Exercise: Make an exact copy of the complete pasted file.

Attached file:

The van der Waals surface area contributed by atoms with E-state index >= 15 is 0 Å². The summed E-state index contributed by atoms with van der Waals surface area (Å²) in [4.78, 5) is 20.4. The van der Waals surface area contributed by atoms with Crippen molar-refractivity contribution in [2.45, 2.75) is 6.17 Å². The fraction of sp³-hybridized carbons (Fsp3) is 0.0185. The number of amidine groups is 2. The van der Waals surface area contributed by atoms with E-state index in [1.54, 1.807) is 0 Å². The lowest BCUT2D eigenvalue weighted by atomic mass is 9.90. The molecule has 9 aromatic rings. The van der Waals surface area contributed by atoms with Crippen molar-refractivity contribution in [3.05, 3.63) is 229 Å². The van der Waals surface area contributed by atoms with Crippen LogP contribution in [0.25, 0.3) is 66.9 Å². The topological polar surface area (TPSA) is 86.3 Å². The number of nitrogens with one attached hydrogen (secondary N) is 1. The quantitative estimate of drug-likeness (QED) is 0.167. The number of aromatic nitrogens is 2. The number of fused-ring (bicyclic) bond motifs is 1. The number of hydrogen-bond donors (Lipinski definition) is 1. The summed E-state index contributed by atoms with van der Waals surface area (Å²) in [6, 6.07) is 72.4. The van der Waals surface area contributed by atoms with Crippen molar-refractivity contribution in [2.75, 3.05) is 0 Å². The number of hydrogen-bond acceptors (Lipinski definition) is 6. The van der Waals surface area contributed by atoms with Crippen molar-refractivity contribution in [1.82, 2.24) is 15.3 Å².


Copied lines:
The van der Waals surface area contributed by atoms with E-state index >= 15 is 0 Å². The summed E-state index contributed by atoms with van der Waals surface area (Å²) in [4.78, 5) is 20.4. The van der Waals surface area contributed by atoms with Crippen molar-refractivity contribution in [2.45, 2.75) is 6.17 Å². The fraction of sp³-hybridized carbons (Fsp3) is 0.0185. The number of amidine groups is 2. The van der Waals surface area contributed by atoms with E-state index in [1.54, 1.807) is 0 Å². The lowest BCUT2D eigenvalue weighted by atomic mass is 9.90. The molecule has 9 aromatic rings. The van der Waals surface area contributed by atoms with Crippen molar-refractivity contribution in [3.05, 3.63) is 229 Å². The van der Waals surface area contributed by atoms with Crippen LogP contribution in [0.25, 0.3) is 66.9 Å². The topological polar surface area (TPSA) is 86.3 Å². The number of nitrogens with one attached hydrogen (secondary N) is 1. The quantitative estimate of drug-likeness (QED) is 0.167. The number of aromatic nitrogens is 2. The number of fused-ring (bicyclic) bond motifs is 1. The number of hydrogen-bond donors (Lipinski definition) is 1. The summed E-state index contributed by atoms with van der Waals surface area (Å²) in [6, 6.07) is 72.4. The van der Waals surface area contributed by atoms with Crippen molar-refractivity contribution in [2.75, 3.05) is 0 Å². The number of hydrogen-bond acceptors (Lipinski definition) is 6. The van der Waals surface area contributed by atoms with Crippen molar-refractivity contribution in [1.82, 2.24) is 15.3 Å².